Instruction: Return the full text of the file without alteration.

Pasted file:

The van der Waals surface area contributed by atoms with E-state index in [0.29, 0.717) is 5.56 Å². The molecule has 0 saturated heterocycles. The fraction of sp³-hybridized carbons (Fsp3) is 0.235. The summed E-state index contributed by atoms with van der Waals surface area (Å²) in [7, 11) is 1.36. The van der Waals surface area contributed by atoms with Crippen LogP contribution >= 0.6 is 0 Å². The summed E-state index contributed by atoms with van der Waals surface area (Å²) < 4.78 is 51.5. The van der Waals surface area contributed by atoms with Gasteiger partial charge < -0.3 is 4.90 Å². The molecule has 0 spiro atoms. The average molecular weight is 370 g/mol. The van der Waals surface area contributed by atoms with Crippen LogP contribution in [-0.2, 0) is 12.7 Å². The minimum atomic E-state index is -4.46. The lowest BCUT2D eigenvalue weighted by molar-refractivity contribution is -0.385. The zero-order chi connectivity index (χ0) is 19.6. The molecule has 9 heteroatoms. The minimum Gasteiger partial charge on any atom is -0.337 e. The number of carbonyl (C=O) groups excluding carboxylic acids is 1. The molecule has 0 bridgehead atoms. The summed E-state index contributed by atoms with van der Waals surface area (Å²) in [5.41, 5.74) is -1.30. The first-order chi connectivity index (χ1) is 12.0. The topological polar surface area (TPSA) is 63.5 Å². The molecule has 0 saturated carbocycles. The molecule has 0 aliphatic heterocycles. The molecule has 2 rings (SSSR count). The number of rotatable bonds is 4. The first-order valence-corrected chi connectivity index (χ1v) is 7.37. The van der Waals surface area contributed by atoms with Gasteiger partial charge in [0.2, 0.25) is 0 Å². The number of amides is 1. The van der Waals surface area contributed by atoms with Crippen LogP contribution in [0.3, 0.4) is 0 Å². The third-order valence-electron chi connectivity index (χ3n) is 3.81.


The van der Waals surface area contributed by atoms with E-state index in [0.29, 0.717) is 5.56 Å². The molecule has 0 saturated heterocycles. The fraction of sp³-hybridized carbons (Fsp3) is 0.235. The summed E-state index contributed by atoms with van der Waals surface area (Å²) in [7, 11) is 1.36. The van der Waals surface area contributed by atoms with Crippen LogP contribution >= 0.6 is 0 Å². The summed E-state index contributed by atoms with van der Waals surface area (Å²) < 4.78 is 51.5. The van der Waals surface area contributed by atoms with Gasteiger partial charge < -0.3 is 4.90 Å². The molecule has 0 spiro atoms. The average molecular weight is 370 g/mol. The van der Waals surface area contributed by atoms with Crippen LogP contribution in [-0.2, 0) is 12.7 Å². The minimum atomic E-state index is -4.46. The lowest BCUT2D eigenvalue weighted by molar-refractivity contribution is -0.385. The zero-order chi connectivity index (χ0) is 19.6. The molecule has 9 heteroatoms. The minimum Gasteiger partial charge on any atom is -0.337 e. The number of carbonyl (C=O) groups excluding carboxylic acids is 1. The molecule has 0 bridgehead atoms. The summed E-state index contributed by atoms with van der Waals surface area (Å²) in [5.41, 5.74) is -1.30. The first-order chi connectivity index (χ1) is 12.0. The topological polar surface area (TPSA) is 63.5 Å². The molecule has 0 saturated carbocycles. The molecule has 0 aliphatic heterocycles. The molecule has 2 rings (SSSR count). The number of rotatable bonds is 4. The first-order valence-corrected chi connectivity index (χ1v) is 7.37. The van der Waals surface area contributed by atoms with Gasteiger partial charge in [0.2, 0.25) is 0 Å². The number of amides is 1. The van der Waals surface area contributed by atoms with Crippen LogP contribution in [0.3, 0.4) is 0 Å². The third-order valence-electron chi connectivity index (χ3n) is 3.81.